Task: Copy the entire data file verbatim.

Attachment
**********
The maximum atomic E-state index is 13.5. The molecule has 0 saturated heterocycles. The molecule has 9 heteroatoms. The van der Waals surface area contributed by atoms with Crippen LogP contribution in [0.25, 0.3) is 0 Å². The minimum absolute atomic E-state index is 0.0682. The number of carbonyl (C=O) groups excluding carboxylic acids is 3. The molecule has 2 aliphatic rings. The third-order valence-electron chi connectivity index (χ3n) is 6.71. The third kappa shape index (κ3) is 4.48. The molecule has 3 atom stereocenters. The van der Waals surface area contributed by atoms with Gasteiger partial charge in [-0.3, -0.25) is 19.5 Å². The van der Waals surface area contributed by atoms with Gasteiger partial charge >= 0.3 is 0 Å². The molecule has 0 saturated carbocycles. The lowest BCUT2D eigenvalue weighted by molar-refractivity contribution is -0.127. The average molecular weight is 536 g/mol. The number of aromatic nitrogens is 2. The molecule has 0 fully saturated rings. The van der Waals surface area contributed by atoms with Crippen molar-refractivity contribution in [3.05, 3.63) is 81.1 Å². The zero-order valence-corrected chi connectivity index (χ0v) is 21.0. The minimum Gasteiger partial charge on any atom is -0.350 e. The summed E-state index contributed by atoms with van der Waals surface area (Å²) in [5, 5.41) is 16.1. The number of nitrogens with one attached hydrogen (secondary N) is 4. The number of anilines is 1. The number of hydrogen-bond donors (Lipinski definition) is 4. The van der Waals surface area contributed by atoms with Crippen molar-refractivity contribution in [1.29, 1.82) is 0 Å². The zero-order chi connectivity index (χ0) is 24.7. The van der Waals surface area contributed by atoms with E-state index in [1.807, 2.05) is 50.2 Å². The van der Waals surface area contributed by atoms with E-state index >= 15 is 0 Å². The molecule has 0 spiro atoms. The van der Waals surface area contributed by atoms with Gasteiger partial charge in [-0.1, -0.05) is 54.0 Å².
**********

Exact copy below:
The maximum atomic E-state index is 13.5. The molecule has 0 saturated heterocycles. The molecule has 9 heteroatoms. The van der Waals surface area contributed by atoms with Crippen LogP contribution in [0.25, 0.3) is 0 Å². The minimum absolute atomic E-state index is 0.0682. The number of carbonyl (C=O) groups excluding carboxylic acids is 3. The molecule has 2 aliphatic rings. The third-order valence-electron chi connectivity index (χ3n) is 6.71. The third kappa shape index (κ3) is 4.48. The molecule has 3 atom stereocenters. The van der Waals surface area contributed by atoms with Gasteiger partial charge in [-0.3, -0.25) is 19.5 Å². The van der Waals surface area contributed by atoms with Gasteiger partial charge >= 0.3 is 0 Å². The molecule has 0 saturated carbocycles. The lowest BCUT2D eigenvalue weighted by molar-refractivity contribution is -0.127. The average molecular weight is 536 g/mol. The number of aromatic nitrogens is 2. The molecule has 0 fully saturated rings. The van der Waals surface area contributed by atoms with Crippen molar-refractivity contribution in [3.05, 3.63) is 81.1 Å². The zero-order valence-corrected chi connectivity index (χ0v) is 21.0. The minimum Gasteiger partial charge on any atom is -0.350 e. The summed E-state index contributed by atoms with van der Waals surface area (Å²) in [5, 5.41) is 16.1. The number of nitrogens with one attached hydrogen (secondary N) is 4. The number of anilines is 1. The number of hydrogen-bond donors (Lipinski definition) is 4. The van der Waals surface area contributed by atoms with Crippen molar-refractivity contribution in [1.29, 1.82) is 0 Å². The zero-order chi connectivity index (χ0) is 24.7. The van der Waals surface area contributed by atoms with E-state index in [1.807, 2.05) is 50.2 Å². The van der Waals surface area contributed by atoms with E-state index >= 15 is 0 Å². The molecule has 0 spiro atoms. The van der Waals surface area contributed by atoms with Gasteiger partial charge in [-0.1, -0.05) is 54.0 Å².